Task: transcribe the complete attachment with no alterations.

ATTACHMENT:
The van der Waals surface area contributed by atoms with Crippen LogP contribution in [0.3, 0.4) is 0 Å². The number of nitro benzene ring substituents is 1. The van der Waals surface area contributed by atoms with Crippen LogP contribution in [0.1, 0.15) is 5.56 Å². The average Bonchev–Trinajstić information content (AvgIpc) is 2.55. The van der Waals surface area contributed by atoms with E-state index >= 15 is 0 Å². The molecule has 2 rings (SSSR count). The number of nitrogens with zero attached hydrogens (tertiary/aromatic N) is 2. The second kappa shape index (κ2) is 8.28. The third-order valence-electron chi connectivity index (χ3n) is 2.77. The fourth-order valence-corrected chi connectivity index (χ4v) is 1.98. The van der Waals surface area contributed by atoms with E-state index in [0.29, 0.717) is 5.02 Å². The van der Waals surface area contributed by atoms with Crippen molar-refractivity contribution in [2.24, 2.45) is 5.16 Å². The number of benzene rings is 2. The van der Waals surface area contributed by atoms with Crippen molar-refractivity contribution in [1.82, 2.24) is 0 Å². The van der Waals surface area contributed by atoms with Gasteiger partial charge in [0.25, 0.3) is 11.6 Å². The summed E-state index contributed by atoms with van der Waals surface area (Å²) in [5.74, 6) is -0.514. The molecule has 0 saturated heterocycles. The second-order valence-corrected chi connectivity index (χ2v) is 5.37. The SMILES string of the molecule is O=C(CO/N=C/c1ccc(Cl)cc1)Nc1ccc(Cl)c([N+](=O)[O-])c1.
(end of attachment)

The van der Waals surface area contributed by atoms with Crippen LogP contribution in [0.3, 0.4) is 0 Å². The number of nitro benzene ring substituents is 1. The van der Waals surface area contributed by atoms with Crippen LogP contribution in [0.1, 0.15) is 5.56 Å². The average Bonchev–Trinajstić information content (AvgIpc) is 2.55. The van der Waals surface area contributed by atoms with E-state index >= 15 is 0 Å². The molecule has 2 rings (SSSR count). The number of nitrogens with zero attached hydrogens (tertiary/aromatic N) is 2. The second kappa shape index (κ2) is 8.28. The third-order valence-electron chi connectivity index (χ3n) is 2.77. The fourth-order valence-corrected chi connectivity index (χ4v) is 1.98. The van der Waals surface area contributed by atoms with E-state index in [0.29, 0.717) is 5.02 Å². The van der Waals surface area contributed by atoms with Crippen molar-refractivity contribution in [2.24, 2.45) is 5.16 Å². The number of benzene rings is 2. The van der Waals surface area contributed by atoms with Crippen molar-refractivity contribution in [1.82, 2.24) is 0 Å². The van der Waals surface area contributed by atoms with Gasteiger partial charge in [0.25, 0.3) is 11.6 Å². The summed E-state index contributed by atoms with van der Waals surface area (Å²) in [5.74, 6) is -0.514. The molecule has 0 saturated heterocycles. The second-order valence-corrected chi connectivity index (χ2v) is 5.37. The SMILES string of the molecule is O=C(CO/N=C/c1ccc(Cl)cc1)Nc1ccc(Cl)c([N+](=O)[O-])c1.